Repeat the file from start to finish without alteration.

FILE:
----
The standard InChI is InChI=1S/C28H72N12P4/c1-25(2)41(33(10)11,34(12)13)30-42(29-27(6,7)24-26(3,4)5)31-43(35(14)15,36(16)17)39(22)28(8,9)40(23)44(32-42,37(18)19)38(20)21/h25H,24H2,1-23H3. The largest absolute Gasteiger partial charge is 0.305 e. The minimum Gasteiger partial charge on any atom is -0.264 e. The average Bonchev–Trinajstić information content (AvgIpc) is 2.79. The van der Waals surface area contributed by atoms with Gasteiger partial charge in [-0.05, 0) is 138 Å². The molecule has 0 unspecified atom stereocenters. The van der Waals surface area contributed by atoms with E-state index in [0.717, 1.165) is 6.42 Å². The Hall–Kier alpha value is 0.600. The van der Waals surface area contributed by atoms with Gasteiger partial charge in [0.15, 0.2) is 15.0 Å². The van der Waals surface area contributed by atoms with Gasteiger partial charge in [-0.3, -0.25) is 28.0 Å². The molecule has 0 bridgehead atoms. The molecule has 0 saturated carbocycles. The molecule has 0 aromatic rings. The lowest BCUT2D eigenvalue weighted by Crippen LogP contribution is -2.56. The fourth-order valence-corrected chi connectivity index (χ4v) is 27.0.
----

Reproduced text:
The standard InChI is InChI=1S/C28H72N12P4/c1-25(2)41(33(10)11,34(12)13)30-42(29-27(6,7)24-26(3,4)5)31-43(35(14)15,36(16)17)39(22)28(8,9)40(23)44(32-42,37(18)19)38(20)21/h25H,24H2,1-23H3. The largest absolute Gasteiger partial charge is 0.305 e. The minimum Gasteiger partial charge on any atom is -0.264 e. The average Bonchev–Trinajstić information content (AvgIpc) is 2.79. The van der Waals surface area contributed by atoms with Gasteiger partial charge in [-0.05, 0) is 138 Å². The molecule has 0 unspecified atom stereocenters. The van der Waals surface area contributed by atoms with E-state index in [0.717, 1.165) is 6.42 Å². The Hall–Kier alpha value is 0.600. The van der Waals surface area contributed by atoms with Gasteiger partial charge in [0.15, 0.2) is 15.0 Å². The van der Waals surface area contributed by atoms with Gasteiger partial charge in [-0.3, -0.25) is 28.0 Å². The molecule has 0 bridgehead atoms. The molecule has 0 saturated carbocycles. The molecule has 0 aromatic rings. The lowest BCUT2D eigenvalue weighted by Crippen LogP contribution is -2.56. The fourth-order valence-corrected chi connectivity index (χ4v) is 27.0.